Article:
• Cycladic Canonical type, Spedos variety female figurine statuette from Naxos or Keros. Early Cycladic Period II, (2800-2300 BC), 'Goulandris Master'.  Museum of Cycladic Art Athens,   Against black<br />
<br />
The 'Goulandris Master' was named because of the N.P Goulandris collection which had a significat number of Cycladic figureines attributed to one sculptor. The characteristic traits of his work are : statues of 32 to 98 cm tall, precise incisions demarcating the neck, the abdomen and pubic triangle asv well as knees and spinal column, the statues have a rounded outline. Traces of colour were found on the statue.
  • Ancient Greek Cycladic statue torso fragment: Canonical spedos variety , Early Cycladic period II, Syros phase 2800-2300 BC. Cycladic Museum of Art, Athens.   Against black<br />
<br />
Arrtibuted to 'Goulandris Master'.  A very rare unique example of a canonical Spedos variety Cycladic statue of a male. The genetals are carved in the round in a naturalistic manner and unusually the forearms dont touch as in the female figures. This is a totaly unique example of a Cycladic canonical male figure of monumental dimensions.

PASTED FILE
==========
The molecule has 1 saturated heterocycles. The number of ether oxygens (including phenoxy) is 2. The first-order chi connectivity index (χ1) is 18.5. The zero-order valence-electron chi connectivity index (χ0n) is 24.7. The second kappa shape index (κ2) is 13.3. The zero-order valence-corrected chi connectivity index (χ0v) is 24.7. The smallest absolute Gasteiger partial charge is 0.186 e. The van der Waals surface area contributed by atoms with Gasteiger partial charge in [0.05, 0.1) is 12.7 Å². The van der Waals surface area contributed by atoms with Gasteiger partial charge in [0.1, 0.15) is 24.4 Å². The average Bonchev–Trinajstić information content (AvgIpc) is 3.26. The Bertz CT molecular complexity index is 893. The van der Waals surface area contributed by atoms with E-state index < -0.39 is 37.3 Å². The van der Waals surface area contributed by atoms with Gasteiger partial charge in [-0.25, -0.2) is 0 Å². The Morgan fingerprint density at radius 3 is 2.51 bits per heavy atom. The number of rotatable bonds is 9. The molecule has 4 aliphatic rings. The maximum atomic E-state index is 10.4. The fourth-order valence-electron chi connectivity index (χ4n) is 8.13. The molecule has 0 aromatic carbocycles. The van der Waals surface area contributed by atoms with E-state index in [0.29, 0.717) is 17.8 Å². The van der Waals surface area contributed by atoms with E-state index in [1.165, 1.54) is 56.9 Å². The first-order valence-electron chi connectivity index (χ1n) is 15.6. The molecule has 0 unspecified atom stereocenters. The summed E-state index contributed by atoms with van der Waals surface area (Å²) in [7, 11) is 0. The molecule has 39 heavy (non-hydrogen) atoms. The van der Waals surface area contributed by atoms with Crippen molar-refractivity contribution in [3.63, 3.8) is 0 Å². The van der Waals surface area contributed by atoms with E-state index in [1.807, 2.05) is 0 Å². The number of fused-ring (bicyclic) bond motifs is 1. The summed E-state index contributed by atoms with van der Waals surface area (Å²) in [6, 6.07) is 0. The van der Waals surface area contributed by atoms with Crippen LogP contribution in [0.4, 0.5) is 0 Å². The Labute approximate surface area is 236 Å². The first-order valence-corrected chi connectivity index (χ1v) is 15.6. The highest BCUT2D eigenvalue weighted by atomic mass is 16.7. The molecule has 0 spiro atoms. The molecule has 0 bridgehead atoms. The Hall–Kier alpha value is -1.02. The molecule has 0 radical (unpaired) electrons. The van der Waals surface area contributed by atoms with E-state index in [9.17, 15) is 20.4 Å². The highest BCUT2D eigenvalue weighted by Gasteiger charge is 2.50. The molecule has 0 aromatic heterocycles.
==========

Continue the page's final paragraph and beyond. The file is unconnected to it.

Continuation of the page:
• Ancient Greek Cycladic female figurine of the canonical type, Dokathismata and Spedos variety, Early Cycladic period II, Syros phase, 2800-2300 BC, Museum of Cycladic Art, Athens. Against white.<br />
<br />
Considered to be an intermediate or transitional form between the Dokathismata and Spedos varieties/
  • Ancient Greek Cycladic female figurine of the canonical type, Dokathismata and Spedos variety, Early Cycladic period II, Syros phase, 2800-2300 BC, Museum of Cycladic Art, Athens.<br />
<br />
Considered to be an intermediate or transitional form between the Dokathismata and Spedos varieties/
  • Female figurine statuette : Cycladic Canonical type, Spedos variety. Early Cycladic Period II, (2800-2300 BC), ' Museum of Cycladic Art Athens. Against white.<br />
<br />
The cycaldic figurine has its facial features preserved in relief. The eyes, eye brows and hair was probably painted which subsequently protected theses areas of the marble from erosion. Red pigment was found on the cheek and thighs. This is a mature work of the Spedos variety
  • Female figurine statuette : Cycladic Canonical type, Spedos variety f. Early Cycladic Period II, (2800-2300 BC), ' Museum of Cycladic Art Athens, cat no 207.  Against black
  • Female figurine statuette: Cycladic Canonical type, combining Dokathismata and Spedos variety. Early Cycladic Period II, (2800-2300 BC), 'Steiner Master'.  Museum of Cycladic Art Athens, cat no 283.  Against white.
  • Rare male Cycladic statue of a seated warrior or hunter holding a cup. Early Cycladic Period II, (2800-2300 BC), Museum of Cycladic Art Athens, <br />
<br />
Male Cycladic figures are rare and are usually of musicians or hunters and warriors.